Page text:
Shifts and Motions: Understanding the big picture of possible formations will help your players not only recognize the new formation created by a shift and motion, but also anticipate the defensive adjustment before it happens. Motion will create a "new" number 1, 2, or 3 to the side of motion.  Below are examples:

  • Pro: "Z" across motion=Twins   "H" shift strong= Trips "H" motions weak= Ace (diagram 7, below).
  • Flex: "H" out weak= Quads    "H" motion strong= Trio (diagram 8, below).
  • Trips: "H" across motion= Ace (diagram 8, below).

Formation Into Boundary: Offensive formations into the boundary may change the coverage call, specifically if a defensive scheme includes aligning the 3 technique into the boundary or the wide side of the field.  For this reason, a "Boundary" tag may be added to any of the nine formations (i.e., Pro Boundary).

Researchers’ Note: You are reading the summary version of this Clinic Report. To access the full version of this report, please CLICK HERE.

Questions or Comments? X&O Labs Researcher, Mickey Mays, will be available to answer your questions. Please post your questions or comments below in the "Comments" section and Mickey will respond quickly.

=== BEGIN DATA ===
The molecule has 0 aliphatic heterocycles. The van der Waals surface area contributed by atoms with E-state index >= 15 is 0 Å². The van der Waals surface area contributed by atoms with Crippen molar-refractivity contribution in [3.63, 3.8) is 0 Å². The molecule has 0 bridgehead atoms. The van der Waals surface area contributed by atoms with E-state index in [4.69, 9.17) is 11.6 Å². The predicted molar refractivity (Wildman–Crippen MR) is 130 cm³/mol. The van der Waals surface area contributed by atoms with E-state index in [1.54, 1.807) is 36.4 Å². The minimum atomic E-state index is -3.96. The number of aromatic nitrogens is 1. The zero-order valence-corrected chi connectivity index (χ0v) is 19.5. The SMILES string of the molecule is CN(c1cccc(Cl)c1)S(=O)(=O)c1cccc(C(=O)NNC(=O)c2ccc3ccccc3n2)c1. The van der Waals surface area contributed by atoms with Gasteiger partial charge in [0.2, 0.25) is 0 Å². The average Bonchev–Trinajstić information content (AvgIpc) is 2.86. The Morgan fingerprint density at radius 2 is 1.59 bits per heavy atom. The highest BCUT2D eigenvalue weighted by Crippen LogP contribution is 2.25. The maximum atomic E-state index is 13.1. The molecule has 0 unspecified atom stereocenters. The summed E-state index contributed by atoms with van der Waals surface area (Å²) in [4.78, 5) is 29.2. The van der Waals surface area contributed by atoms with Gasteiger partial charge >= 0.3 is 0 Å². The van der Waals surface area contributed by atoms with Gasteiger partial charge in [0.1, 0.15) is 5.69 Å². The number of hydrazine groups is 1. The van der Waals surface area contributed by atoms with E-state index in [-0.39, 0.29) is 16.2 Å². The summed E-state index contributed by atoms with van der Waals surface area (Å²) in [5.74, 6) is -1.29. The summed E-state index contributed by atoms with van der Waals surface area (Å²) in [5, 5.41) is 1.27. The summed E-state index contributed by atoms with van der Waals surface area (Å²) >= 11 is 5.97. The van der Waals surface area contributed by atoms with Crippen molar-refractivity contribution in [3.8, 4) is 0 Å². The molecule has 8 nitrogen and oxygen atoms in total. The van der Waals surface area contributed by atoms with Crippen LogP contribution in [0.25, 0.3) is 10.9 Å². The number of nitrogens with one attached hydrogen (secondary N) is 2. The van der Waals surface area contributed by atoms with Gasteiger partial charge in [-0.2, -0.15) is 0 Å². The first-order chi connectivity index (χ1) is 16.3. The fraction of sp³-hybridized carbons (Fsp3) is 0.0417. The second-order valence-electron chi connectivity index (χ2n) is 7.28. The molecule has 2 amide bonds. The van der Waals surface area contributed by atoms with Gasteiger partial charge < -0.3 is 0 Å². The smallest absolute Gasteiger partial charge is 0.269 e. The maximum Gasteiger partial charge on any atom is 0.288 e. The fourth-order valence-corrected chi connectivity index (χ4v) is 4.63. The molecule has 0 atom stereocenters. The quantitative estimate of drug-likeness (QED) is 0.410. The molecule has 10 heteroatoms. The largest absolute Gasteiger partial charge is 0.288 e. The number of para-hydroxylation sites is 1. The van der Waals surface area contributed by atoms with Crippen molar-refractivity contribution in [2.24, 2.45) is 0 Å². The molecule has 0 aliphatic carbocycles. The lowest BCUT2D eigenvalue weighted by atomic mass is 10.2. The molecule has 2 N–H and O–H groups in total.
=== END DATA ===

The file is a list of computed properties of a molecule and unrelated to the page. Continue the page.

2011 Copyright X&O Labs

Comments (14)
  • Mickey Mays

    Good question Coach Lewis. Empty formations can be tagged to any of the possible six one back formations. A 4x1 formation may be labeled Quads M.T. 4-1 with both the run strength and passing strength made to the 4 receiver side. Vs. a Tight End to the single receiver side (Trey M.T. 4-1), the run strength is still made to the Tight End, and the passing strength is made to the 4 wides.

  • Jeff Woodall

    We do a drill similar to that, but we do use our scout team OL. Early in the week, we just do formation recognition and walk/talk through checks and adjustments. As the week goes on, the defense will step to their stunt/blitz call and also see/read keys without running any play. By Wednesday, we are going fast as we can go, only stopping to correct mistakes. I like the pursuit idea though.

  • Mickey Mays

    I like your progression, especially the stunt/blitz calls without any running plays. The pursuit drill is usually done at the end of practice.

  • Michelle

    When the New England Patriots line up on offense with the center forward and the rest of the line back is that an illegal formtion? Looks like the "left trey slot" formation to me. Sick of listening to the Steeler fan I work with cry about Patriots illegal formation. Thanks

  • Mickey Mays

    Thanks for the comment, Michelle. His (or her) complaint is a fairly common one. Some offensive coaches teach their linemen to align with as much depth as possible in order to gain pre-snap separation from the defensive linemen. The rule states that the O.L.'s helmet must break the plane of the center's hip. Whatever the Patriots are teaching, it seems to be working out pretty well.

  • Jeff Anderton